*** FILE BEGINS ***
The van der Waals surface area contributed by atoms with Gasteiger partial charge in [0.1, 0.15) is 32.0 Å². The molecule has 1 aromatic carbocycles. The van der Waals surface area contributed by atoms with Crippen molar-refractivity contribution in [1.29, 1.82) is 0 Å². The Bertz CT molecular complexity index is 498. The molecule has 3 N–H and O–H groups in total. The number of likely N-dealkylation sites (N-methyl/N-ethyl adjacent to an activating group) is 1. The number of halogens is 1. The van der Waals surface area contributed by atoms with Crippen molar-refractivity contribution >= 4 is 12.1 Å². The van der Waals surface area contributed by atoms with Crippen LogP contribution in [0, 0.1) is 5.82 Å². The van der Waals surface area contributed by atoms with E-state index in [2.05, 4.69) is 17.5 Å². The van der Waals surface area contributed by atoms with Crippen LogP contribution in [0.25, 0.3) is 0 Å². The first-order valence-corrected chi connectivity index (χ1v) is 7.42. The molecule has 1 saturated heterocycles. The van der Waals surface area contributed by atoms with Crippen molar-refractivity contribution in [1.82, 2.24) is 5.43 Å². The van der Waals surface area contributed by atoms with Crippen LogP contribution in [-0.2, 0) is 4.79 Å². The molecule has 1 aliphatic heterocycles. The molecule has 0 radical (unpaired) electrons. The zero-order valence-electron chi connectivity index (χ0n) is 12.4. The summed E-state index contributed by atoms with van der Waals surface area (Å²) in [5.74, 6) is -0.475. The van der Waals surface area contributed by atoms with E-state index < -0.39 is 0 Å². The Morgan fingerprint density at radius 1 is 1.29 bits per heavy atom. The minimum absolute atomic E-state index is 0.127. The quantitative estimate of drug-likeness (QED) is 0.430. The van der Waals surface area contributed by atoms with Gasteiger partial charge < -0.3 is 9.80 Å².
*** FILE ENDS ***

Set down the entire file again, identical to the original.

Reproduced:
The van der Waals surface area contributed by atoms with Gasteiger partial charge in [0.1, 0.15) is 32.0 Å². The molecule has 1 aromatic carbocycles. The van der Waals surface area contributed by atoms with Crippen molar-refractivity contribution in [1.29, 1.82) is 0 Å². The Bertz CT molecular complexity index is 498. The molecule has 3 N–H and O–H groups in total. The number of likely N-dealkylation sites (N-methyl/N-ethyl adjacent to an activating group) is 1. The number of halogens is 1. The van der Waals surface area contributed by atoms with Crippen molar-refractivity contribution >= 4 is 12.1 Å². The van der Waals surface area contributed by atoms with Crippen LogP contribution in [0, 0.1) is 5.82 Å². The van der Waals surface area contributed by atoms with E-state index in [2.05, 4.69) is 17.5 Å². The van der Waals surface area contributed by atoms with Crippen LogP contribution in [0.25, 0.3) is 0 Å². The first-order valence-corrected chi connectivity index (χ1v) is 7.42. The molecule has 1 saturated heterocycles. The van der Waals surface area contributed by atoms with Crippen molar-refractivity contribution in [1.82, 2.24) is 5.43 Å². The van der Waals surface area contributed by atoms with Crippen LogP contribution in [-0.2, 0) is 4.79 Å². The molecule has 1 aliphatic heterocycles. The molecule has 0 radical (unpaired) electrons. The zero-order valence-electron chi connectivity index (χ0n) is 12.4. The summed E-state index contributed by atoms with van der Waals surface area (Å²) in [5.74, 6) is -0.475. The van der Waals surface area contributed by atoms with E-state index < -0.39 is 0 Å². The Morgan fingerprint density at radius 1 is 1.29 bits per heavy atom. The minimum absolute atomic E-state index is 0.127. The quantitative estimate of drug-likeness (QED) is 0.430. The van der Waals surface area contributed by atoms with Gasteiger partial charge < -0.3 is 9.80 Å².